By Benjamin P. Bedard, Paul D. Conlin, Denis Gascon, Jason P.T. McKenzie, Gregory O. Somers and Richard Wagner
Originally published October 2004
The Reporting of Exported Goods Regulations (2004), which are expected to be brought into force in November 2004, introduce changes in the manner that goods exported from Canada must be reported. These changes affect all exporters, customs brokers and carriers in Canada.
Under the proposed Regulations, exporters will have to report, in writing, specific details concerning the particular goods destined for export and the location of export to the Canada Border Services Agency ("CBSA") within prescribed time frames in advance of export, except in cases where they are specifically exempt from the reporting requirements. If the export of goods is subject to other regulation or export controls, the exporter will also have to provide evidence to the CBSA that the export of its goods is permitted.
The proposed Regulations also address new responsibilities of carriers and customs service providers with respect to the reporting of exported goods:
In most cases, carriers will be required to submit carrier export reports to the CBSA prior to the export of the goods. However, where a carrier can establish that it is transporting goods that will be properly reported by the exporter of those goods, the carrier will be permitted to submit its report at a prescribed time following export.
Customs service providers, such as freight forwarders, will be required to report exported goods when requested to do so by a CBSA official prior to export.
The purpose of the proposed Regulations is to minimize and manage risk and to allow the CBSA to focus enforcement efforts on receiving information prior to the export of goods.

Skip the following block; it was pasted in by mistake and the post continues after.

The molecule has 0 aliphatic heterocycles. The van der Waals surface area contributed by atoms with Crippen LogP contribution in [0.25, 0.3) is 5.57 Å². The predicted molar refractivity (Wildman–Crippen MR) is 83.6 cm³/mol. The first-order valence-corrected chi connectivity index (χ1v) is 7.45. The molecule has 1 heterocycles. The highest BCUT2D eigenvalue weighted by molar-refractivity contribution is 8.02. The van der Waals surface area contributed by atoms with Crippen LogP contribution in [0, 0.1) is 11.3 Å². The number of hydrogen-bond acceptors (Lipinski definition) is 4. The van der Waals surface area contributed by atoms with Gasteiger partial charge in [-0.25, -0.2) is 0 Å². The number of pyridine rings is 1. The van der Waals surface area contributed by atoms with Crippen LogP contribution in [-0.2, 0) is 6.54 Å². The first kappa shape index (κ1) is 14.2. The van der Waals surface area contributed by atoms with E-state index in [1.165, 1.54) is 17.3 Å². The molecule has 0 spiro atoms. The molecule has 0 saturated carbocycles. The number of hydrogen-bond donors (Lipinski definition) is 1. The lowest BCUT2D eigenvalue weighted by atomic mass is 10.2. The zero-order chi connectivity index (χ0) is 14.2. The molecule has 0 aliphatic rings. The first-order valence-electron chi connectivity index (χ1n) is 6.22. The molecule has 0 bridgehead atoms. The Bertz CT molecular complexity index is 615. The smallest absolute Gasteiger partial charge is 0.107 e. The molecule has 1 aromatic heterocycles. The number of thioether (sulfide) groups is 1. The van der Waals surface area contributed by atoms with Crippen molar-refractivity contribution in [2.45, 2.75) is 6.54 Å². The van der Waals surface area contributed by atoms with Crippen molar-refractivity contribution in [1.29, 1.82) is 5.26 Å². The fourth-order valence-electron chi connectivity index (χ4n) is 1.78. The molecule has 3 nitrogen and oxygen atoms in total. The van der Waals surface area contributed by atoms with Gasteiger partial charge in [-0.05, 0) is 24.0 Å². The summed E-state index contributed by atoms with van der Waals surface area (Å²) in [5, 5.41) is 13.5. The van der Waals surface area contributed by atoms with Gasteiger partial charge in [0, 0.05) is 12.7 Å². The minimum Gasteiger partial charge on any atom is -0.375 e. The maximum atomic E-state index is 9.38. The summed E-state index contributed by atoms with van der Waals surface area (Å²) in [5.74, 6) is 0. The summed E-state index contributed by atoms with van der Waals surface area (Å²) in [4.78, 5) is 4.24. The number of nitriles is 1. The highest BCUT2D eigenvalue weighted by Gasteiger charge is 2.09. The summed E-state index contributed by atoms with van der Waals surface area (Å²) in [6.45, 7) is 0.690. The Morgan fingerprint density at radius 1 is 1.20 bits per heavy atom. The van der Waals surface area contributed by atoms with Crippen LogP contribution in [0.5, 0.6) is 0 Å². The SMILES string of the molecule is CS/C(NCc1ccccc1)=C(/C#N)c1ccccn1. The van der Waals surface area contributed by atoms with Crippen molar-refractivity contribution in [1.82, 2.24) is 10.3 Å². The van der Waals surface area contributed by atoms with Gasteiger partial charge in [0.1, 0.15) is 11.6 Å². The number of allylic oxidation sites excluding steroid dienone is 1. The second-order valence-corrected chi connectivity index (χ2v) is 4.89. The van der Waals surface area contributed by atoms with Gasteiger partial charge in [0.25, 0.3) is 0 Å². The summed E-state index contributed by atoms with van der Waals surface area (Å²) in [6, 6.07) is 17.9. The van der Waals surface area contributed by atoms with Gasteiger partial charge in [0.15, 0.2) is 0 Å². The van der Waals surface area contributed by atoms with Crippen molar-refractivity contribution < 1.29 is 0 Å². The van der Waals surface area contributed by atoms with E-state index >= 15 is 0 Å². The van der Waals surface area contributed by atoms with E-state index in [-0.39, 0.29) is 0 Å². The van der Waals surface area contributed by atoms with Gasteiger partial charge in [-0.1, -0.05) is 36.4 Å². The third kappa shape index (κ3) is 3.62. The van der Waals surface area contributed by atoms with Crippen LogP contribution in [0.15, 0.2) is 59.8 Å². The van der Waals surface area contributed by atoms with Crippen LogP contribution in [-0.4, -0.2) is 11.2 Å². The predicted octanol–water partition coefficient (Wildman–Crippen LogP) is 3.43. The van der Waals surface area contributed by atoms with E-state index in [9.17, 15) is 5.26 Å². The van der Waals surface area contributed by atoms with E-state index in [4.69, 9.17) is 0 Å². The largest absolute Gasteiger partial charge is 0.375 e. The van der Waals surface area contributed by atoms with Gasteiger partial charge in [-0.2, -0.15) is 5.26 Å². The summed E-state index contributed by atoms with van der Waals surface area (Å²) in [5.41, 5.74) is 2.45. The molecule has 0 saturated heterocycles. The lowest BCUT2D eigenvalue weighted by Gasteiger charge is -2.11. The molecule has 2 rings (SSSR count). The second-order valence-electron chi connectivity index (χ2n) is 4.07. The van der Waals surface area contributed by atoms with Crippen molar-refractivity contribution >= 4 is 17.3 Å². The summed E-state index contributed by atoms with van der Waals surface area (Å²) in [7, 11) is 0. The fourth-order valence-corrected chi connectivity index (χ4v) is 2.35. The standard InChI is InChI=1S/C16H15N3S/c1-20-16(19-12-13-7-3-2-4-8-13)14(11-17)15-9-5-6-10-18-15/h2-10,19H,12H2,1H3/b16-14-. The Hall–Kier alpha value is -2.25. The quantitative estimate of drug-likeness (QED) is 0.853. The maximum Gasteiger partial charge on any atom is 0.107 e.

As noted, under the new Regulations, in most cases, exporters will have to report exported goods within specific time frames. To ensure that these time frames are met, many exporters may choose to ease the burden of the new reporting requirements by automating their export reporting using the electronic Canadian Automated Export Declaration ("CAED").
The Canadian Government has invited comments on the proposed Regulations from interested parties. The Government expects that the new Regulations will come into effect in mid to late November, at which time the current Reporting of Exported Goods Regulations will be repealed. It is anticipated that the CBSA will work out phased implementation dates in consultation with the exporting community.
The purpose of this document is to provide information as to developments
in the law. It does not contain a full analysis of the law nor does it
constitute an opinion of Ogilvy Renault or any member of the Firm on the
points of law discussed.
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Under the Income Tax Act, the Employment Insurance Act, and the Excise Tax Act, a director of a corporation is jointly and severally liable for a corporation's failure to deduct and remit source deductions or GST.
Under the Income Tax Act, the Employment Insurance Act, the Canada Pension Plan Act and the Excise Tax Act, a director of a corporation is jointly and severally liable for a corporation's failure to deduct and remit source deductions.
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